Emphasizing that there must be “due regard for the primary role of the states and local school districts in establishing educational policy,” the U.S. Department of Education (“ED”) and the U.S. Department of Justice (“DOJ”) have withdrawn previously issued policy guidance regarding transgender students. Such guidance, issued in 2015 and 2016, had advised districts that Title IX provides transgender students the right to access restroom and locker room facilities that conform to their gender identities.
In a joint Dear Colleague Letter, released on February 22, 2017, the ED and DOJ stated that the prior guidance was withdrawn “in order to further and more completely consider the legal issues involved” in the wake of recent litigation regarding school restrooms and locker rooms.
The ED and DOJ emphasized, however, that “this withdrawal of these guidance documents does not leave students without protections from discrimination, bullying, or harassment. All schools must ensure that all students, including LGBT students, are able to learn and thrive in a safe environment.”
Reacting to the revocation of federal guidelines, the California Department of Education issued a press release in which State Superintendent of Public Instruction Tom Torlakson reiterated his strong support for the rights of transgender students. The action by the federal government “does not roll back protections for California students and educators,” Torlakson stated. Specifically, Education Code section 221.5, subdivision (f), continues to require that students “be permitted to participate in sex-segregated school programs and activities, including athletic teams and competitions, and use facilities consistent with his or her gender identity, irrespective of the gender listed on the pupil’s records.” Section 221.5(f) will remain controlling law in California unless overturned by the courts or repealed through the voter referendum process.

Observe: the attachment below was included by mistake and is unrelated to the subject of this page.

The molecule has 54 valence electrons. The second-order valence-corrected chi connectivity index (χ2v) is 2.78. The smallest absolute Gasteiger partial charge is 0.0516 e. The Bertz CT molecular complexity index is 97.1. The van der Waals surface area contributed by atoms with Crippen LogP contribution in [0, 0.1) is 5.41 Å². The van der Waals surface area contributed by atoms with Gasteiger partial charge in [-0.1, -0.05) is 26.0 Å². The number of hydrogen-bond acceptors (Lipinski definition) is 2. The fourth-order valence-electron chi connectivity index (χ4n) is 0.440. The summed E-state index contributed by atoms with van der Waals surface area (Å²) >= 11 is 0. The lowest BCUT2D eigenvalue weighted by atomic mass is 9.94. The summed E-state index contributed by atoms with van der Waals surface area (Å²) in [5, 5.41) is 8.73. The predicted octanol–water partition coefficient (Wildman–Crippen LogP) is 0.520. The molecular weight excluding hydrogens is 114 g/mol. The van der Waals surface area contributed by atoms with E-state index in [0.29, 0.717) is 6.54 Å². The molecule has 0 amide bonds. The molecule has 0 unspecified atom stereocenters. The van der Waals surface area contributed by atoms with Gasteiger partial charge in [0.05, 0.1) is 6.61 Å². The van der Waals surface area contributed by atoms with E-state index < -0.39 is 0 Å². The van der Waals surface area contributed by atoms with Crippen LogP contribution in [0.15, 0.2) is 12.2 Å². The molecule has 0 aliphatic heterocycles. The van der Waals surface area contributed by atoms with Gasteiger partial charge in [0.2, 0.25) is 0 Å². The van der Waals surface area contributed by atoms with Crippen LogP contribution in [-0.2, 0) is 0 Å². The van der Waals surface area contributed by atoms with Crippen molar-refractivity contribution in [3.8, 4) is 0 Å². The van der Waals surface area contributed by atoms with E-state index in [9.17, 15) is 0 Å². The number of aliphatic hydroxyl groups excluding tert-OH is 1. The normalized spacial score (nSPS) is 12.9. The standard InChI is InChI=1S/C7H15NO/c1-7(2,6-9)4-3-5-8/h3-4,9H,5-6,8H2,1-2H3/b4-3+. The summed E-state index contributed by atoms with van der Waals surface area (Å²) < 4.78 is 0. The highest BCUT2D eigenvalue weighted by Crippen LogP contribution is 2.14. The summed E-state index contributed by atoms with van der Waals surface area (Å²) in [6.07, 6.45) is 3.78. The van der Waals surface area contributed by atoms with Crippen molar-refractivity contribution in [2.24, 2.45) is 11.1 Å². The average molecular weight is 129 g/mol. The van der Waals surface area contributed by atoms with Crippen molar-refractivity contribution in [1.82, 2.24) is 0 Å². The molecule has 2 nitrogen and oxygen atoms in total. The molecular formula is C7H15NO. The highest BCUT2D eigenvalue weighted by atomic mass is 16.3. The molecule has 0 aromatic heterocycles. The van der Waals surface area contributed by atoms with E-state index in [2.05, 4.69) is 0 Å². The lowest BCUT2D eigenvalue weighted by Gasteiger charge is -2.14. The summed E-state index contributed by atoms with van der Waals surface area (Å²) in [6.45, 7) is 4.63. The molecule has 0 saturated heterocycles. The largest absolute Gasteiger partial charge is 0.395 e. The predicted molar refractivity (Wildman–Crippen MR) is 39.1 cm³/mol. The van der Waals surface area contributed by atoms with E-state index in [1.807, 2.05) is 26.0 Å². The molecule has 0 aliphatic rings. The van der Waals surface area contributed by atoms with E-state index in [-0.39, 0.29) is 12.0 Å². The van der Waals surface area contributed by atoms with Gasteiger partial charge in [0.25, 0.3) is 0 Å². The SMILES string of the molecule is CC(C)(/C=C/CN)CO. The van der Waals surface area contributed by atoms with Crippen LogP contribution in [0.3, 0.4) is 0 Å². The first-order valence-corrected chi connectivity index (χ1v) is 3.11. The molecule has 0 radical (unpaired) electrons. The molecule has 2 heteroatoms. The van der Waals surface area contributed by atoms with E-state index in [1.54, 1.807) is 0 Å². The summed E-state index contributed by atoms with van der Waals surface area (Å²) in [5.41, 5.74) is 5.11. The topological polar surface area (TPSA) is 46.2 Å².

Guidance from the U.S. Supreme Court is likely in 2017, as the Court accepted review of G.G. v. Gloucester Cty. Sch. Bd. (4th Cir. 2016) 822 F.3d 709, a case brought with support from the ACLU to challenge a school district’s refusal to allow a transgender student to use sex-segregated facilities consistent with the student’s gender identity.